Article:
I Woke Up, Then Had A Nightmare. That’s When Things Got Weird

Let me tell you about a recent trance experience I had. It was stronger, wilder and a whole lot weirder than my usual fare. When this sort of thing happens, it’s too great to keep to myself.

When talking to me about meditation and self-hypnosis, a lot of folk wonder about falling asleep during.

It’s easy enough to do when you relax and focus.

Generally, it’s not a problem. My philosophy is if you need sleep more than you need to focus, then your body will tell you.

But I get it. If you’re meditating, it’s nice to meditate. If you wanted a nap, you’d do that instead.

There are simple solutions to this. The easiest ones are to meditate while standing, walking, maybe even jogging. It’s a tougher mental workout, which creates better results. And you certainly won’t fall asleep doing this.

Anyway, I was a little rundown when I entered this trance. My body needed sleep, so I let it. The fact I could doze with such loud meditation music playing only shows how much I needed it.

I drifted off for who knows how long.

Then I woke up.

Sort of.

Because here’s the strange thing about deep hypnotic states – you can be wide awake yet feeling like you’re dreaming. Having tranced, slept and woken up in such a short time, I was straddling that wonderful state of consciousness where everything is intense and nothing seems quite real.

Lying there like this, with the music blaring, I had a nightmare.

I was awake, lucid and able to move.

And I was hallucinating.

The nightmare wasn’t anything scary. It wasn’t like a monster was chasing me (my monsters are scared of me these days). It was far more abstract, confusing and terrifying than that.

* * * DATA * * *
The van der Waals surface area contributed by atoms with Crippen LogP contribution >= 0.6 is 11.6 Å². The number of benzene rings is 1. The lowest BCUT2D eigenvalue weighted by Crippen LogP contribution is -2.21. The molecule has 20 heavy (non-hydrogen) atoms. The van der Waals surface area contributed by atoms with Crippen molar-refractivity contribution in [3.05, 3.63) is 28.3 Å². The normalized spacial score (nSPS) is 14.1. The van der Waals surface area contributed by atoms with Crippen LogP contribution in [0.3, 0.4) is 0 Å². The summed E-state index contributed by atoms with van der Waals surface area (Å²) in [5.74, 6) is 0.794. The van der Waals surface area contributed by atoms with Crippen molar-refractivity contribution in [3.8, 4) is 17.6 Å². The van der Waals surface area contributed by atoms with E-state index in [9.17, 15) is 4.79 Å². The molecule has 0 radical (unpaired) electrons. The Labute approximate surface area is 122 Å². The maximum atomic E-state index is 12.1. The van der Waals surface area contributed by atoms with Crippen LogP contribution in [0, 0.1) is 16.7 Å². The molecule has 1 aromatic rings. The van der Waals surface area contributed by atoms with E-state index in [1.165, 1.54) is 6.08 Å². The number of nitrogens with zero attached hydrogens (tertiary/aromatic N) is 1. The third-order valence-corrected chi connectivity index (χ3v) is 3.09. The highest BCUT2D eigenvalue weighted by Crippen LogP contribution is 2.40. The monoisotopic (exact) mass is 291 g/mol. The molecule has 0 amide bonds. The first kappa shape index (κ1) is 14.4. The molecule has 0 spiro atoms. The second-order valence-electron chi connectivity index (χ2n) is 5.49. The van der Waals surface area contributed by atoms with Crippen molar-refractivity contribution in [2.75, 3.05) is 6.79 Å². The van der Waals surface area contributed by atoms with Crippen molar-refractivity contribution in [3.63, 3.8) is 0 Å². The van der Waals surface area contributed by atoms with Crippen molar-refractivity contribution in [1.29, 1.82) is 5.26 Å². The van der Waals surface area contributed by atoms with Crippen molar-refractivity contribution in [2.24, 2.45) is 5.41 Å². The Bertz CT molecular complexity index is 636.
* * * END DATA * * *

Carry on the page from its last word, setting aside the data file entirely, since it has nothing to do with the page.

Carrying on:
I rolled with it. With apologies to Mr Roosevelt, fear itself is nothing to fear.

It passed, as intense emotions like to do.

And then…

I started laughing.

Not chuckling or giggling. I’m talking belly laughs. Deep, booming, eye watering, breath impeding laughter.

And it didn’t stop.

I laughed for an embarrassingly long time.

Then it became a concerningly long time.

Then it was painful – there’s only so much laughter your ab muscles can take.

That was in the first five minutes. I swear I laughed for another ten or fifteen after that.

What was so funny?

I could explain the joke, but it barely makes sense to me.

Laughter is a release of tension. If you fall off your bike but don’t hurt yourself, you laugh. It lets everyone know to stop worrying.

That’s what this laughter was all about. I had a lot of worry and tension I needed to let go of. This is how my unconscious chose to do it.

Hey, I’m not complaining. It sure beats crying.

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